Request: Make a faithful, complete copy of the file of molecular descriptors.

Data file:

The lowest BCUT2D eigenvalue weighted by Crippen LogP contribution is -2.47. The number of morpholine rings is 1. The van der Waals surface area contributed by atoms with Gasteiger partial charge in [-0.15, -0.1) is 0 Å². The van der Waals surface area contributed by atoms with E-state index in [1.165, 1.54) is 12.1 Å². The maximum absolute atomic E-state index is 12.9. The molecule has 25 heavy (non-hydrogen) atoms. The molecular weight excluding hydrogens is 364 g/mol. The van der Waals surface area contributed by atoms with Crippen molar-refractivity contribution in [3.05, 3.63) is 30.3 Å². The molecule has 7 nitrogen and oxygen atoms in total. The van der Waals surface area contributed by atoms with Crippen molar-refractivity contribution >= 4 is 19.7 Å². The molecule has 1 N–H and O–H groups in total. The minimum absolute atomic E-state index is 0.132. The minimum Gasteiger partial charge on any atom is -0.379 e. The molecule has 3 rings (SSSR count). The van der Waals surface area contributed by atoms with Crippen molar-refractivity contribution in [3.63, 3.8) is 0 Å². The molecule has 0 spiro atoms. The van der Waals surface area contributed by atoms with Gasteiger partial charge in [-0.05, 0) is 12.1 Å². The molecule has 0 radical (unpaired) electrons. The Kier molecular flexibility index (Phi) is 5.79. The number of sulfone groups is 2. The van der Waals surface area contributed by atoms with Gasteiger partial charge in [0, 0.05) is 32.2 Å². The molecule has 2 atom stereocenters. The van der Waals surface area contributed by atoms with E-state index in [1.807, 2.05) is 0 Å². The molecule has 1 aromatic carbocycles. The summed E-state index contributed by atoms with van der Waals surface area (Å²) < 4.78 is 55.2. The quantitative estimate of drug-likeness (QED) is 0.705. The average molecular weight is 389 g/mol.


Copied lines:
The lowest BCUT2D eigenvalue weighted by Crippen LogP contribution is -2.47. The number of morpholine rings is 1. The van der Waals surface area contributed by atoms with Gasteiger partial charge in [-0.15, -0.1) is 0 Å². The van der Waals surface area contributed by atoms with E-state index in [1.165, 1.54) is 12.1 Å². The maximum absolute atomic E-state index is 12.9. The molecule has 25 heavy (non-hydrogen) atoms. The molecular weight excluding hydrogens is 364 g/mol. The van der Waals surface area contributed by atoms with Crippen molar-refractivity contribution in [3.05, 3.63) is 30.3 Å². The molecule has 7 nitrogen and oxygen atoms in total. The van der Waals surface area contributed by atoms with Crippen molar-refractivity contribution >= 4 is 19.7 Å². The molecule has 1 N–H and O–H groups in total. The minimum absolute atomic E-state index is 0.132. The minimum Gasteiger partial charge on any atom is -0.379 e. The molecule has 3 rings (SSSR count). The van der Waals surface area contributed by atoms with Crippen molar-refractivity contribution in [3.63, 3.8) is 0 Å². The molecule has 0 spiro atoms. The van der Waals surface area contributed by atoms with Gasteiger partial charge in [-0.05, 0) is 12.1 Å². The molecule has 0 radical (unpaired) electrons. The Kier molecular flexibility index (Phi) is 5.79. The number of sulfone groups is 2. The van der Waals surface area contributed by atoms with Gasteiger partial charge in [0, 0.05) is 32.2 Å². The molecule has 2 atom stereocenters. The van der Waals surface area contributed by atoms with E-state index in [1.807, 2.05) is 0 Å². The molecule has 1 aromatic carbocycles. The summed E-state index contributed by atoms with van der Waals surface area (Å²) < 4.78 is 55.2. The quantitative estimate of drug-likeness (QED) is 0.705. The average molecular weight is 389 g/mol.